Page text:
Walk by this funky, casual place after dark and you’ll hear locals and tourists luring you in with chants of “I Scream Bar! I Scream Bar!” Answer the call and you won’t be disappointed. This wonderfully unpretentious shack sells bottled beer for $2 and offers a variety of ceviches and tacos. But the real star of the show is its vegan ice cream, which is served in creatively upcycled beer bottles and comes in both traditional and wacky flavors, from cacao to coconut to mango ginger. Pay a little extra and the bartenders will mix in some mezcal or tequila.
Photo by Jill Kimball Photo by Jill Kimball Photo by Jill Kimball

Hartwood

Tulum’s most popular and buzzed-about dinner spot absolutely lives up to the hype. The menu changes daily, but you can always count on fresh seafood, unexpected herbs, homemade juices and cocktail mixes, and impeccable flavor.  Our ceviche, octopus and local fish dishes were scrumptious, and our cocktails were lovely and refreshing. Hartwood opens daily at 5:30 and doesn’t take reservations, and you’ll see a queue start to form quite early. To guarantee a table for two, show up 20-30 minutes before opening; if your party is larger, try to get in line by 5.
Photo by Jill Kimball

RESTAURARE

As a lifelong vetegarian-recently-turned-pescatarian, I’ve always loved seeking out great meatless restaurants. Restaurare, an entirely vegan establishment, was one of the best I’ve visited — and not just because it was drop-dead gorgeous. The coconut ceviche and mole-inspired curry were to die for, and the restaurant’s own all-natural, homemade bug spray at every table was such a nice touch! Sadly, I just learned that Restaurare closed last year after its landlord hiked up the rent. This happens to far too many vegan and vegetarian restaurants in hip, desirable places, and I find it heartbreaking. If you’d like to give vegan food a try, I encourage you to patronize places like Raw Love and Charly’s Vegan Tacos while you’re in Tulum. Let’s work together to keep these healthy, inclusive and yummy restaurants in business!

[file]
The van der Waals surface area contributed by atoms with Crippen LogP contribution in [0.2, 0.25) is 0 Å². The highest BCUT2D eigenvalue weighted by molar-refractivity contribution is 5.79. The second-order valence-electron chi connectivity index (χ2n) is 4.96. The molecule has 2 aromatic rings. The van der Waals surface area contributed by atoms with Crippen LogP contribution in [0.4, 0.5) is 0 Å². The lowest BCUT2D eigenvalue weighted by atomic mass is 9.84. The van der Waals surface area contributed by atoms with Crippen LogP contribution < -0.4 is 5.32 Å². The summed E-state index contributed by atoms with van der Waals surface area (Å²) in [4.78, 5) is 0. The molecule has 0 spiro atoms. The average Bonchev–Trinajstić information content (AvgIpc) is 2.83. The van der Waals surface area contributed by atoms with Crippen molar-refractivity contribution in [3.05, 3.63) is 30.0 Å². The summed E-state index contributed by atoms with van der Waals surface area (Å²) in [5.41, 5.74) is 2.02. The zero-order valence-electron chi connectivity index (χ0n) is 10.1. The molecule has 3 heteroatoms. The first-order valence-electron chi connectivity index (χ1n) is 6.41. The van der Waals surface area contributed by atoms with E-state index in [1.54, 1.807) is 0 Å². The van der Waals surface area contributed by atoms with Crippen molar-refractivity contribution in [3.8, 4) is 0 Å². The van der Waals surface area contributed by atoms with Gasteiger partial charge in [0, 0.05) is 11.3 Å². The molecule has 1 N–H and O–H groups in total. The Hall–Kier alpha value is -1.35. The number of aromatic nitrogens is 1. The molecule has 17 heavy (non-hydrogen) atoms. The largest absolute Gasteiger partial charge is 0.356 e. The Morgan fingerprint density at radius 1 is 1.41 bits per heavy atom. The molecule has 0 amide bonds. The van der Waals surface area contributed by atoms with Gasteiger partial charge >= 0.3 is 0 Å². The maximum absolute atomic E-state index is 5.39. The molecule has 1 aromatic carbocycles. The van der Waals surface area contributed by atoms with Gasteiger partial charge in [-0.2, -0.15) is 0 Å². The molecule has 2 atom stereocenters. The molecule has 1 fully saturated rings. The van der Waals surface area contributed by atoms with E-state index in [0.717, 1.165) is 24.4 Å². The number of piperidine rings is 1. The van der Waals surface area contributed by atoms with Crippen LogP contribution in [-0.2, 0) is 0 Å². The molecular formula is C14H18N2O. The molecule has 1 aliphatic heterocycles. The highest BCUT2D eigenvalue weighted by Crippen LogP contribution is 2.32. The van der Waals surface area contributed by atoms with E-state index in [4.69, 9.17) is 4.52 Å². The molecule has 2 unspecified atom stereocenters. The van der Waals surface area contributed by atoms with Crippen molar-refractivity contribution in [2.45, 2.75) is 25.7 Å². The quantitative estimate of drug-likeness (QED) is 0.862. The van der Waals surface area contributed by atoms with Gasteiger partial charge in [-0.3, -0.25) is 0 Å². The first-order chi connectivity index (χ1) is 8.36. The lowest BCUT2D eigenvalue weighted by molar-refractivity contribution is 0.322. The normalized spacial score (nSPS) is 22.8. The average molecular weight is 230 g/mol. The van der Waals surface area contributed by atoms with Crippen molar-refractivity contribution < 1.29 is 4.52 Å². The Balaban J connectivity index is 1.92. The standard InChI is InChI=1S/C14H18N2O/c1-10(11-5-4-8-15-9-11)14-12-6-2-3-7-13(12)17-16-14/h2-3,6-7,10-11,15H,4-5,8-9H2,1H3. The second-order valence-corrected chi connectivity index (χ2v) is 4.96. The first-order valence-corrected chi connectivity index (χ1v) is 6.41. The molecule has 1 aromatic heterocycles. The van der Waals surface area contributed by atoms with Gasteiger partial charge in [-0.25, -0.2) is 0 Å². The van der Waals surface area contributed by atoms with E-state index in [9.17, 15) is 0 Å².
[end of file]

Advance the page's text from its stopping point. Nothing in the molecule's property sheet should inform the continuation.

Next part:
Drinking a coco frio on Tulum Beach, Photo by Ian Bishop
So there you have it — my top eating and drinking picks for Tulum Beach! What’s at the top of your list? And if you’ve visited Tulum before, what were some of your favorites?

READ NEXT: What to pack for a week in Tulum

Chasing classical music history in Paris

In Paris, art is everywhere. It’s not an exaggeration to say every block inside the city limits boasts a little bit of eye candy — whether it’s a world-class museum, a row of elegant Haussmann-designed apartments, a sweet arbor covered in pink roses or just an attractive café.

With all this visual stimulation, visitors to the City of Light may momentarily forget the other four senses. (Okay, the other three: In this town, you won’t soon forget taste!) But doing so altogether would be a mistake, because this magical place is as sonically pleasing as it is aesthetically pleasing. After all, it’s been home to some of the greatest composers who ever lived.